Hurricane Sandy hits the East Coast today but no one can say they didn't have information. Every major event reveals the increasing depth of information available online.
This article from Poynter shows how journalists, struggling to be the sources of news for residents in the face of crowd information sharing, are creatively presenting storm information. This includes live video, graphically demonstrating wind power and direction, and combining information from multiple sources.
Google's Crisis Map makes instantly clear where the shelters are, and of course, if needed their People Finder service will help people find each other or communicate their status.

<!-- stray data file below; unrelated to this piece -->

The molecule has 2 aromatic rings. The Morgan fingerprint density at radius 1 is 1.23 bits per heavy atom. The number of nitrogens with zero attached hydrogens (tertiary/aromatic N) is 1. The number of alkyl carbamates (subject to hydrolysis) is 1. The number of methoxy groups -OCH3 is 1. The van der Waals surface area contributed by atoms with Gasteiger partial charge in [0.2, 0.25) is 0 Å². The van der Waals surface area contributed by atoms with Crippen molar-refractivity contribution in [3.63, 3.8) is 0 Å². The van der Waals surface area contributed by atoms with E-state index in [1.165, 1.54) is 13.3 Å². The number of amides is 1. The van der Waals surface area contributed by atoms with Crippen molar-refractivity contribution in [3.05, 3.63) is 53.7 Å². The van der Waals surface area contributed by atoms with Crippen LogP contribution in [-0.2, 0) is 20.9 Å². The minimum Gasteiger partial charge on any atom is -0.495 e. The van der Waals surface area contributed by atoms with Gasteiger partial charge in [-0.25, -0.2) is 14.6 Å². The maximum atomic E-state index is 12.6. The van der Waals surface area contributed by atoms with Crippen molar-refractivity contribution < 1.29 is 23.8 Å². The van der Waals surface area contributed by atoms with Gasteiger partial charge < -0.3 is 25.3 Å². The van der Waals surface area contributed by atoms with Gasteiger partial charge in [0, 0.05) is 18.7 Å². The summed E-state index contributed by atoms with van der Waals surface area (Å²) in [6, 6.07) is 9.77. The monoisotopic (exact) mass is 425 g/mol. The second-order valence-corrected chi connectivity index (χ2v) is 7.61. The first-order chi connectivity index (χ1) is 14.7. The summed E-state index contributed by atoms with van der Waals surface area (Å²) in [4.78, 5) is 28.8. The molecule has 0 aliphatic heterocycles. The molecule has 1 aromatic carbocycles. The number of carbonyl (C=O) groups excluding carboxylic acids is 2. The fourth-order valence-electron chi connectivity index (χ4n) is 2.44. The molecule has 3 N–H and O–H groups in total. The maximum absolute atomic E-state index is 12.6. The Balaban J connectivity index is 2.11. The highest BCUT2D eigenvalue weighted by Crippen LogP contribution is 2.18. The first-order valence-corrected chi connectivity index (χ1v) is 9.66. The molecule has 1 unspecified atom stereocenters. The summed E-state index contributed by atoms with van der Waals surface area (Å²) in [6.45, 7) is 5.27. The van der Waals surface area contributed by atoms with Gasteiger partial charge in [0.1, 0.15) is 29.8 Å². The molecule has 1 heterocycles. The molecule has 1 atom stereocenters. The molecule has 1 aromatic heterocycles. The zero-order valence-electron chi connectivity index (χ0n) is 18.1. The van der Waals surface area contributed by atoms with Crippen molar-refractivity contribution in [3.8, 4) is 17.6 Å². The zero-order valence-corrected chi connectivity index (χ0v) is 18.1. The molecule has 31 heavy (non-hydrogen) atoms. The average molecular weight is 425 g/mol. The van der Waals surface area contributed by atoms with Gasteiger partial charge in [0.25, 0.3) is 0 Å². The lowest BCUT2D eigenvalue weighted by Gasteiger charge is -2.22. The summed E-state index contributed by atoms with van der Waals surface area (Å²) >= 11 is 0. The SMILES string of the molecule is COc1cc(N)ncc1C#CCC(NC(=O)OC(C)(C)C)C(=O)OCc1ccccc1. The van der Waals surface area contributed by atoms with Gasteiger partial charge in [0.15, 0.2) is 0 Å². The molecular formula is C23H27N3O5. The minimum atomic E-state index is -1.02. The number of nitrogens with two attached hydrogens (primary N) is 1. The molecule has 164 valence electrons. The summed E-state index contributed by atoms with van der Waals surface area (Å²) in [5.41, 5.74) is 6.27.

And ESRI, a provider of GIS-based emergency systems, provides a helpful map combining historical and current information about hurricanes.
Those using digital communications (the Internet in all its forms) have rich sources of real time information from which to make informed decisions. The question is, are emergency managers also using this information to make intelligent decisions as well?
From idisaster2.0 comes this interesting official application of crowd-mapping. This will be important to follow to see the results of Fairfax County's effort to integrate crowd sources of information into their operations. Great to see this happening.